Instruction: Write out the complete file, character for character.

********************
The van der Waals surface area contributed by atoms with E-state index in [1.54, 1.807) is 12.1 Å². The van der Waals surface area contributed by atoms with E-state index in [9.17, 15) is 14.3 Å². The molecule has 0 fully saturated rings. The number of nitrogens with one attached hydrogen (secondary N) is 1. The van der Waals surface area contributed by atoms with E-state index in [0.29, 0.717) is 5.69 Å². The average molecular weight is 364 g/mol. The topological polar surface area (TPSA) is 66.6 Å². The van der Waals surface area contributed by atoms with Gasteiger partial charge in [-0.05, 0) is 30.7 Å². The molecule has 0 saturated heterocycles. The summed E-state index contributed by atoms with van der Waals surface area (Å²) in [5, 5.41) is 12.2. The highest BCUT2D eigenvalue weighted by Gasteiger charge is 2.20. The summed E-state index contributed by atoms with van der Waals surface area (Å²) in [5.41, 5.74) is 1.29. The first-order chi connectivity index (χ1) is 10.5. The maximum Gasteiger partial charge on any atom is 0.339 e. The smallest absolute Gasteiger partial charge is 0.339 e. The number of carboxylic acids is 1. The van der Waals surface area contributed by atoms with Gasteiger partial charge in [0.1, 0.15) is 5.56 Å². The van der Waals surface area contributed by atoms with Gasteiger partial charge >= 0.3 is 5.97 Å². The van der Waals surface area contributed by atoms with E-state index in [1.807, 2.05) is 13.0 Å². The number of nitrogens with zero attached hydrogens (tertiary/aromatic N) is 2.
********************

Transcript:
The van der Waals surface area contributed by atoms with E-state index in [1.54, 1.807) is 12.1 Å². The van der Waals surface area contributed by atoms with E-state index in [9.17, 15) is 14.3 Å². The molecule has 0 fully saturated rings. The number of nitrogens with one attached hydrogen (secondary N) is 1. The van der Waals surface area contributed by atoms with E-state index in [0.29, 0.717) is 5.69 Å². The average molecular weight is 364 g/mol. The topological polar surface area (TPSA) is 66.6 Å². The van der Waals surface area contributed by atoms with Gasteiger partial charge in [-0.05, 0) is 30.7 Å². The molecule has 0 saturated heterocycles. The summed E-state index contributed by atoms with van der Waals surface area (Å²) in [5, 5.41) is 12.2. The highest BCUT2D eigenvalue weighted by Gasteiger charge is 2.20. The summed E-state index contributed by atoms with van der Waals surface area (Å²) in [5.41, 5.74) is 1.29. The first-order chi connectivity index (χ1) is 10.5. The maximum Gasteiger partial charge on any atom is 0.339 e. The smallest absolute Gasteiger partial charge is 0.339 e. The number of carboxylic acids is 1. The van der Waals surface area contributed by atoms with Gasteiger partial charge in [0.1, 0.15) is 5.56 Å². The van der Waals surface area contributed by atoms with Gasteiger partial charge >= 0.3 is 5.97 Å². The van der Waals surface area contributed by atoms with E-state index in [1.807, 2.05) is 13.0 Å². The number of nitrogens with zero attached hydrogens (tertiary/aromatic N) is 2.